Nasdaq considers trading discount as compensation for Facebook IPO glitches

Reports claim that the exchange will make an announcement today regarding compensation

By Derek du Preez, Computerworld UK |  Networking, Facebook, facebook ipo

Nasdaq OMX Group is considering offering discounted trading fees to the financial firms that collectively suffered over $100 million (£65 million) worth of losses as a result of the technical glitches that occurred during Facebook's much anticipated IPO.

According to reports in the Wall Street Journal, Nasdaq has thus far only earmarked $13.7 million (£8.8 million) for the traders' losses, and the discounts idea is one of a range of options the exchange group is considering to make up the deficit.

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Last month, Facebook's much IPO was riddled with technical problems, which led to a delay of 30 minutes. The problem stemmed from NASDAQ's IPO Cross, a pre-IPO auction process that the exchange put in place in 2006 that allows traders to place orders and agree on an IPO price before the stock is officially launched, which couldn't handle the trading demand.

Rik Turner, senior financial services analyst at Ovum said recently that the companies were not only making losses from losing out on half an hour of trading, but because they were not receiving up to date information.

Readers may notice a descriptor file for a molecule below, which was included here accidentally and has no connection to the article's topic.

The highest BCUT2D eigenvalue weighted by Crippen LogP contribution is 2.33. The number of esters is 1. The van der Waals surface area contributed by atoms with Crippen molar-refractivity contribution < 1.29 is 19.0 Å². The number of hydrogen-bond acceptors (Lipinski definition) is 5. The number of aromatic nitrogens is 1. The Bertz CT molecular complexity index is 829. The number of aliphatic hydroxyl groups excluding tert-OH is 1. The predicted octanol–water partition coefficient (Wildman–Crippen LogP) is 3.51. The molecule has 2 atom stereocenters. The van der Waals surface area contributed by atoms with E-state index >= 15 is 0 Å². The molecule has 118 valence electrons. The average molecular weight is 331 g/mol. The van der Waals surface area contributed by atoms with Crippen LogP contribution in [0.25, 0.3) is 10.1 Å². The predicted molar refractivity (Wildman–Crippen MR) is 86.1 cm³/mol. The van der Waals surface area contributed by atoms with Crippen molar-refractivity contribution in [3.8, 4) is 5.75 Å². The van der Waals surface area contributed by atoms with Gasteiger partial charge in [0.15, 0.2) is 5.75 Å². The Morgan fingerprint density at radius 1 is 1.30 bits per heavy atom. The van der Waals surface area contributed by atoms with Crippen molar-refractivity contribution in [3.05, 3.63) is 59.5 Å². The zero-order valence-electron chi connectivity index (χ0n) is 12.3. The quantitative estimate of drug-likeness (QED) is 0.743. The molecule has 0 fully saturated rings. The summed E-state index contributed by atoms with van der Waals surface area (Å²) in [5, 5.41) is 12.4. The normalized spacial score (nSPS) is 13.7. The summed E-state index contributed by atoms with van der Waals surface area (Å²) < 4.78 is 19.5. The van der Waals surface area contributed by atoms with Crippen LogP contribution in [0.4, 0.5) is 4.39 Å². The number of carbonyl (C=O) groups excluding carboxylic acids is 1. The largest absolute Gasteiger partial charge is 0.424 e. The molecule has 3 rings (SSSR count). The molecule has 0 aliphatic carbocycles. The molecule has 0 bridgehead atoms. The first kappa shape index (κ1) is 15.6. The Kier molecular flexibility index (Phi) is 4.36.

"The losses by these companies is estimated to be at approximately $100 million to $150 million, but I'd say these estimates are conservative. My suspicion is that they may go higher," said Ferguson.

He added: "There was also apparently a problem whereby the turnaround time of processing orders expanded from three milliseconds to five milliseconds. Because of those two milliseconds that were not accounted for or factored into the process, these firms were not getting up-to-date information about what their position was. They were effectively trading in the dark."

Nasdaq is planning to file the first part of its compensation with the US Securities and Exchange Commission today.


Originally published on Computerworld UK |  Click here to read the original story.
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